Lesne’s analysis shows that in the 18 years to the end of April 2018, low volatility ETFs outperformed straight S&P 500-tracking vehicles on a cumulative basis. “The strategy will not protect you completely,” says Lesne. “But it is likely to have lower drawdowns, allowing you to get back in to a healthy position more quickly.” Since 2011, this factor has seen $45bn flow into its ETFs across the board.
Howie Li, head of ETFs at Legal & General Investment Management, notes investors have begun considering commodities as an option that is lowly correlated to other asset classes.
He says investors have been asking over the past year how commodities ETFs, usually constructed using futures based on underlying securities, were constructed and performing.
For those wanting to derisk almost completely, providers have developed a range of funds that hold safe haven government bonds and short-dated debt.
As part of its recently launched ETF proposition, JP Morgan Asset Management has the Ultra Short Suite of money market funds.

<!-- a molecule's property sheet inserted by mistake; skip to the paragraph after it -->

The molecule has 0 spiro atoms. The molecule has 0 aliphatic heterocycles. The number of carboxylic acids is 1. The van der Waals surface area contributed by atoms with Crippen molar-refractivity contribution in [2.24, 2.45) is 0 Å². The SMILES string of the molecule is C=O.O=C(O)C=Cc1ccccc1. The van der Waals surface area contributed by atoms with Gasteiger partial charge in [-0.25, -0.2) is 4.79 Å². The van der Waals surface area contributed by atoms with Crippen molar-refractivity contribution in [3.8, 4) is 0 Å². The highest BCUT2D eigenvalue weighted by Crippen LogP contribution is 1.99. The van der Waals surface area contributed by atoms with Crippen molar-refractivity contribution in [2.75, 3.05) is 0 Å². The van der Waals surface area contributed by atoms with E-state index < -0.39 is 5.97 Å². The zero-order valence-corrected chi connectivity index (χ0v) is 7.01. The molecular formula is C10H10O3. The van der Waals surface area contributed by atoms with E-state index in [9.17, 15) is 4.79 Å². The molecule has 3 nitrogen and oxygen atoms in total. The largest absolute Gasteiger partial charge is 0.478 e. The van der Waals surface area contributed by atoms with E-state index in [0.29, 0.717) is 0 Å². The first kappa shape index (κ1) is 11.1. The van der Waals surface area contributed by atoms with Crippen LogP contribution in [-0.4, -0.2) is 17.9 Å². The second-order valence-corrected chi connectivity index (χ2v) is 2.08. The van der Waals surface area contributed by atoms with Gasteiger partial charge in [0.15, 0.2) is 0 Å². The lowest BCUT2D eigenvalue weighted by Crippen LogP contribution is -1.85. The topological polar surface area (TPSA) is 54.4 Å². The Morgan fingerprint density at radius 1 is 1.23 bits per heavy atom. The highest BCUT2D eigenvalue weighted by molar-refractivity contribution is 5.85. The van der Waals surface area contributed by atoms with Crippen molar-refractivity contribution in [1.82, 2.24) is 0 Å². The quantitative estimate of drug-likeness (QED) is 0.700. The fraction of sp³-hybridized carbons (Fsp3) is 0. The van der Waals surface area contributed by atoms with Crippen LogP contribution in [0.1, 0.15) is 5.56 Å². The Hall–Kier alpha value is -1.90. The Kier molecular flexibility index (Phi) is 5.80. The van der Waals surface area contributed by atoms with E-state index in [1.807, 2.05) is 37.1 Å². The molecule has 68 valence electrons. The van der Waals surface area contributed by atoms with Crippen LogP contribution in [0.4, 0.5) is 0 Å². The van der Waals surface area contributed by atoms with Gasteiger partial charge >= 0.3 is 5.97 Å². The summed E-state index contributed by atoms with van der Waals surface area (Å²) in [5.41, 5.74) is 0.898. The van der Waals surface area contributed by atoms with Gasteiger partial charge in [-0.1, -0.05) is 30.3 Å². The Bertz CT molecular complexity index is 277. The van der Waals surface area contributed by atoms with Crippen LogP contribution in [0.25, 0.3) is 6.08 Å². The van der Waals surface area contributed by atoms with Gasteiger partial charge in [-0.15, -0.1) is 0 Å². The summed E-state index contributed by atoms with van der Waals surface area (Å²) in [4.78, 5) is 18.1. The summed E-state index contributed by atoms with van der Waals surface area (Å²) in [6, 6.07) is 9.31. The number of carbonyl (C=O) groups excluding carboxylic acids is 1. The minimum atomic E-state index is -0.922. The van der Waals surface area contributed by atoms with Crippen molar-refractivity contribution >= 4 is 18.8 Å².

“A lot of clients are reaching their threshold for cash,” says Lake. “These funds are an intelligent way to invest it.”
Xtrackers also offers funds based on the Eonia overnight bank lending rate. These ETFs hold physical government bonds but have swap overlays – made with a range of large banks – to provide additional yield.
At the other end of the scale, investors who fear the worst can use ETFs to hedge their existing holdings or even short indexes they think are going to fall.
Brett Pybus, who leads the investment and product strategy team at BlackRock iShares in Emea, says the vehicles can play a role in taking this stance.
“Investors can use ETFs to short, they can use options or pair ETFs with derivatives – for example hedging out interest risk of a credit portfolio,” says Pybus. “The market has evolved significantly, relative to five years ago, and investors are more comfortable using and constructing bespoke solutions.”
Li at LGIM says investors wanting to use ETFs as a tactical tool should carry out a full investigation of how they work.
“They are very specialist tools,” he says.
Introduction: Competition and innovation
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The market: ETF products and the current market